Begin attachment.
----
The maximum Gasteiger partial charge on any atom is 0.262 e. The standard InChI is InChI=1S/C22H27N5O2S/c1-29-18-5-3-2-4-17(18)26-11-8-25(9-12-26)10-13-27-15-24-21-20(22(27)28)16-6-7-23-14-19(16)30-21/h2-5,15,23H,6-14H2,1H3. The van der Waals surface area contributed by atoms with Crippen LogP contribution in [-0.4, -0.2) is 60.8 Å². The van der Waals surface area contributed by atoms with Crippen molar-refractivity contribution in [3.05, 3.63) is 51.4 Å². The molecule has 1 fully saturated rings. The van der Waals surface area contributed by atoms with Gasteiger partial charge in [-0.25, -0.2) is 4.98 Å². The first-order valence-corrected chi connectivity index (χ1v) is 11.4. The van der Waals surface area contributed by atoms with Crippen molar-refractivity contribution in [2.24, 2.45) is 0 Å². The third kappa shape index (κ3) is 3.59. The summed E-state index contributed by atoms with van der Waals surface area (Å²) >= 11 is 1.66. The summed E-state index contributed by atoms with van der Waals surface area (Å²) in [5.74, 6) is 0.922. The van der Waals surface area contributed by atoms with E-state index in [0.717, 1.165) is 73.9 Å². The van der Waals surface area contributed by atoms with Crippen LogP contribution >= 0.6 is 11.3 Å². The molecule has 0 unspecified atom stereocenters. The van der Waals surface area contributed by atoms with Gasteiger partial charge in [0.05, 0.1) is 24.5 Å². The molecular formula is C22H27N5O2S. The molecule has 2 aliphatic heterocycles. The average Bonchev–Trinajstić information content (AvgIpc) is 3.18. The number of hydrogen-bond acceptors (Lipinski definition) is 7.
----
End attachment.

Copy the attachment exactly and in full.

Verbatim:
The maximum Gasteiger partial charge on any atom is 0.262 e. The standard InChI is InChI=1S/C22H27N5O2S/c1-29-18-5-3-2-4-17(18)26-11-8-25(9-12-26)10-13-27-15-24-21-20(22(27)28)16-6-7-23-14-19(16)30-21/h2-5,15,23H,6-14H2,1H3. The van der Waals surface area contributed by atoms with Crippen LogP contribution in [-0.4, -0.2) is 60.8 Å². The van der Waals surface area contributed by atoms with Crippen molar-refractivity contribution in [3.05, 3.63) is 51.4 Å². The molecule has 1 fully saturated rings. The van der Waals surface area contributed by atoms with Gasteiger partial charge in [-0.25, -0.2) is 4.98 Å². The first-order valence-corrected chi connectivity index (χ1v) is 11.4. The van der Waals surface area contributed by atoms with Crippen molar-refractivity contribution in [2.24, 2.45) is 0 Å². The third kappa shape index (κ3) is 3.59. The summed E-state index contributed by atoms with van der Waals surface area (Å²) >= 11 is 1.66. The summed E-state index contributed by atoms with van der Waals surface area (Å²) in [5.74, 6) is 0.922. The van der Waals surface area contributed by atoms with E-state index in [0.717, 1.165) is 73.9 Å². The van der Waals surface area contributed by atoms with Crippen LogP contribution >= 0.6 is 11.3 Å². The molecule has 0 unspecified atom stereocenters. The van der Waals surface area contributed by atoms with Gasteiger partial charge in [0.05, 0.1) is 24.5 Å². The molecular formula is C22H27N5O2S. The molecule has 2 aliphatic heterocycles. The average Bonchev–Trinajstić information content (AvgIpc) is 3.18. The number of hydrogen-bond acceptors (Lipinski definition) is 7.